but also to understand the basic fundamentals and tactical applications.

I wish more citizens would take such classes.

However, learning the basics of a shotgun ( even the hand held versions ) is easier than learning the dynamics of a pistol, revolver and rifles

But back to the topic.

Shotguns have been an important weapon for both the cavalry & infantry throughout the last few centuries.
These weapons remain important in 2021.
Please allow me to add some insight here. Shotgun patterns do not tend to spread very much at "home invasion" distance. This is part of what can make them so devastating, but it also overrules the "point and shoot" method for many people. Across a typically sized room, my 12-gauge loaded with anything would have a spread pattern that you could probably cover with a dessert plate. One can imagine the size hole this would leave in a wall (or a human torso) at that range. One can imagine a spread like that severing a limb or a head from a torso. But a nervous shooter could also easily miss the target by failing to aim the shot. A modern shotgun choke is patterned by firing at the center of a 30" circle drawn on a piece of paper. This shot is usually made at 30 or 40 yards. At this range the spread is much greater. The pellet holes within the circle, and the spaces between them, are carefully noted by the shooter who wants to be informed about his or her gun's performance with various loads. This process is repeated with multiple loads, targets, pellet sizes, and ranges until the optimal pattern density within the circle can be determined. Every gun, choke, and load will pattern a bit differently.

With buckshot, fewer pellets are loaded, but they have much more mass and retained energy at much longer ranges.

Translating all this to combat situations, it's easy to imagine a shotgun with a combat load being VERY destructive and devastating at ranges out to 40 - 50 yards when used by a seasoned shooter. It's easy to imagine even a 00-buckshot pattern failing to hit a vital area at much longer range, but the individual shot pellets would retain lethal energy for considerable distance beyond that. It's easy to imagine missing a very close opponent with either a rifle or a shotgun.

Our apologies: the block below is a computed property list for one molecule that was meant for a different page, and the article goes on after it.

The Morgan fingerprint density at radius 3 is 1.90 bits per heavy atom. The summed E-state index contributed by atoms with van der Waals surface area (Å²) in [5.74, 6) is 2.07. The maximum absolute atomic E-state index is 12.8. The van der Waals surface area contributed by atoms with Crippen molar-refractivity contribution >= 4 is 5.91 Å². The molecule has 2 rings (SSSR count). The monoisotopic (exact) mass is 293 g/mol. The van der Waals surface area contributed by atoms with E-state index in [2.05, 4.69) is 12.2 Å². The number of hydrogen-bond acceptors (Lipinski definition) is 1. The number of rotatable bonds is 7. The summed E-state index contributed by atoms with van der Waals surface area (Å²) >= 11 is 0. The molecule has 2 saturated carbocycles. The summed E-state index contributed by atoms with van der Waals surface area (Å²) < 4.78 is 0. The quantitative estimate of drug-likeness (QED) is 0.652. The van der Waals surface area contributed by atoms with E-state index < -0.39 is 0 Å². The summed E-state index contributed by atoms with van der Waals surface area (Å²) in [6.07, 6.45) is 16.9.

I have never been in combat and I hope I never will be. I am sure soldiers who were able to keep their wits about them tried very hard to neutralize their enemy before he got within "home invasion" range! It would be SO hard to keep one's wits while so many potential targets are shooting back at you!
 

Rhea Cole

1st Lieutenant
Joined
Nov 2, 2019
Location
Murfreesboro, Tennessee
Of course, the kill ratio of burglars to family members, neighbors & pets nationally is 40 to one. The advantage of a shot gun is that it won’t carry very far. In a recent episode on our area, a homeowner defending himself from an imagined intruder fired most of an AR15 magazine at his own reflection in his daughter’s full length mirror. The door was open & the rounds penetrated the hollow core door, her bedroom window & blasted through the bedroom window next door. Fortunately, in his panic, he had fired upwards & the children in the two bedrooms the rounds penetrated were safe in bed as the bullets imbedded in the ceiling joists.

Responsible people use frangible shotgun projectiles that don’t endanger innocent bystanders.

As it was told to me, the only real danger he was in was from the furious reaction of his wife & the mother of the children whose bedrooms he had shot up.
 

Cavalier

First Sergeant
Joined
Jul 20, 2019
@KianGaf No expert here but I believe there is something to what you say. The Irish 9th. Massachusetts was armed with 69 caliber smoothbore muskets and only reluctantly changed to rifle muskets due to the ever more difficult issue of getting ammunition for them in the field, that's per their regimental history by MacNamara

The three New York regiments of the Irish Brigade were armed with smoothbore muskets throughout most of their existence if I am no greatly mistaken.